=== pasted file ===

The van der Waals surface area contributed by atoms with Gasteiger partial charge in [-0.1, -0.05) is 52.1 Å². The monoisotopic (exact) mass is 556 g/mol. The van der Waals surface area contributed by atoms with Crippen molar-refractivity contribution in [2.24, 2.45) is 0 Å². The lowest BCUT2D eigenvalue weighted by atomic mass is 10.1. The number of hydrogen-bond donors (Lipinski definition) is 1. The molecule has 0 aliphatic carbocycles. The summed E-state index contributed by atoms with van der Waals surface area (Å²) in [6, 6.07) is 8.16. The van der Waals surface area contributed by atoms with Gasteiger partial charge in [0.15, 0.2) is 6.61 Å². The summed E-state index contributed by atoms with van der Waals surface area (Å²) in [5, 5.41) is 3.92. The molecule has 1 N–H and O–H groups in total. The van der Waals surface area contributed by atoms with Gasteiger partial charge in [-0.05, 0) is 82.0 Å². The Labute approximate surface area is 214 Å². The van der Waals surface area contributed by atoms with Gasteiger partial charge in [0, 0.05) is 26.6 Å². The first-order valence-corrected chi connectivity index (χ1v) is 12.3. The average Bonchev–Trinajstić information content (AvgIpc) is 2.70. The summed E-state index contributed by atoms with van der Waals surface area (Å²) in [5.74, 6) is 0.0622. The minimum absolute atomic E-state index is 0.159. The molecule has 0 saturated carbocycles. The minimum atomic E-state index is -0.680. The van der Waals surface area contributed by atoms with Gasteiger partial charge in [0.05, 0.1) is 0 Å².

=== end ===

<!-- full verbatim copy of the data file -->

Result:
The van der Waals surface area contributed by atoms with Gasteiger partial charge in [-0.1, -0.05) is 52.1 Å². The monoisotopic (exact) mass is 556 g/mol. The van der Waals surface area contributed by atoms with Crippen molar-refractivity contribution in [2.24, 2.45) is 0 Å². The lowest BCUT2D eigenvalue weighted by atomic mass is 10.1. The number of hydrogen-bond donors (Lipinski definition) is 1. The molecule has 0 aliphatic carbocycles. The summed E-state index contributed by atoms with van der Waals surface area (Å²) in [6, 6.07) is 8.16. The van der Waals surface area contributed by atoms with Gasteiger partial charge in [0.15, 0.2) is 6.61 Å². The summed E-state index contributed by atoms with van der Waals surface area (Å²) in [5, 5.41) is 3.92. The molecule has 1 N–H and O–H groups in total. The van der Waals surface area contributed by atoms with Gasteiger partial charge in [-0.05, 0) is 82.0 Å². The Labute approximate surface area is 214 Å². The van der Waals surface area contributed by atoms with Gasteiger partial charge in [0, 0.05) is 26.6 Å². The first-order valence-corrected chi connectivity index (χ1v) is 12.3. The average Bonchev–Trinajstić information content (AvgIpc) is 2.70. The summed E-state index contributed by atoms with van der Waals surface area (Å²) in [5.74, 6) is 0.0622. The minimum absolute atomic E-state index is 0.159. The molecule has 0 saturated carbocycles. The minimum atomic E-state index is -0.680. The van der Waals surface area contributed by atoms with Gasteiger partial charge in [0.05, 0.1) is 0 Å².